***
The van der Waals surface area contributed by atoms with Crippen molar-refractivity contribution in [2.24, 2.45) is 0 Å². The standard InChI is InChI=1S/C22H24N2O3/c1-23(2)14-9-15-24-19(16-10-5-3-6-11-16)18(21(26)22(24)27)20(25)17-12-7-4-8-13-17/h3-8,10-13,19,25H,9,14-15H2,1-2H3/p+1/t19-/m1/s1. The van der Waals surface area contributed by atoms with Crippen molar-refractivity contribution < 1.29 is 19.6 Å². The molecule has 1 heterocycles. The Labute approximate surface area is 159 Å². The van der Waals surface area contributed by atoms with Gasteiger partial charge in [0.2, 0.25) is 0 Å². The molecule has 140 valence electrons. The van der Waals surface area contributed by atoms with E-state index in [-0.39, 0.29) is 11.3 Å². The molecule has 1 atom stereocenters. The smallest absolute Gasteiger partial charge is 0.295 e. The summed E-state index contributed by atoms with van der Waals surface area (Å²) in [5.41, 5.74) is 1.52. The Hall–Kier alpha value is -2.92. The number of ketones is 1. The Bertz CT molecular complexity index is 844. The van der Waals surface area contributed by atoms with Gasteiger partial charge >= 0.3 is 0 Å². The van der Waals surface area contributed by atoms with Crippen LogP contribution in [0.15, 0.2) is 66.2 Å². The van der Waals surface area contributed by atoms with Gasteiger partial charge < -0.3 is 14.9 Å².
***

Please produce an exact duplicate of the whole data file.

The van der Waals surface area contributed by atoms with Crippen molar-refractivity contribution in [2.24, 2.45) is 0 Å². The standard InChI is InChI=1S/C22H24N2O3/c1-23(2)14-9-15-24-19(16-10-5-3-6-11-16)18(21(26)22(24)27)20(25)17-12-7-4-8-13-17/h3-8,10-13,19,25H,9,14-15H2,1-2H3/p+1/t19-/m1/s1. The van der Waals surface area contributed by atoms with Crippen molar-refractivity contribution < 1.29 is 19.6 Å². The molecule has 1 heterocycles. The Labute approximate surface area is 159 Å². The van der Waals surface area contributed by atoms with Gasteiger partial charge in [0.2, 0.25) is 0 Å². The molecule has 140 valence electrons. The van der Waals surface area contributed by atoms with E-state index in [-0.39, 0.29) is 11.3 Å². The molecule has 1 atom stereocenters. The smallest absolute Gasteiger partial charge is 0.295 e. The summed E-state index contributed by atoms with van der Waals surface area (Å²) in [5.41, 5.74) is 1.52. The Hall–Kier alpha value is -2.92. The number of ketones is 1. The Bertz CT molecular complexity index is 844. The van der Waals surface area contributed by atoms with Gasteiger partial charge >= 0.3 is 0 Å². The van der Waals surface area contributed by atoms with Crippen LogP contribution in [0.15, 0.2) is 66.2 Å². The van der Waals surface area contributed by atoms with Gasteiger partial charge < -0.3 is 14.9 Å².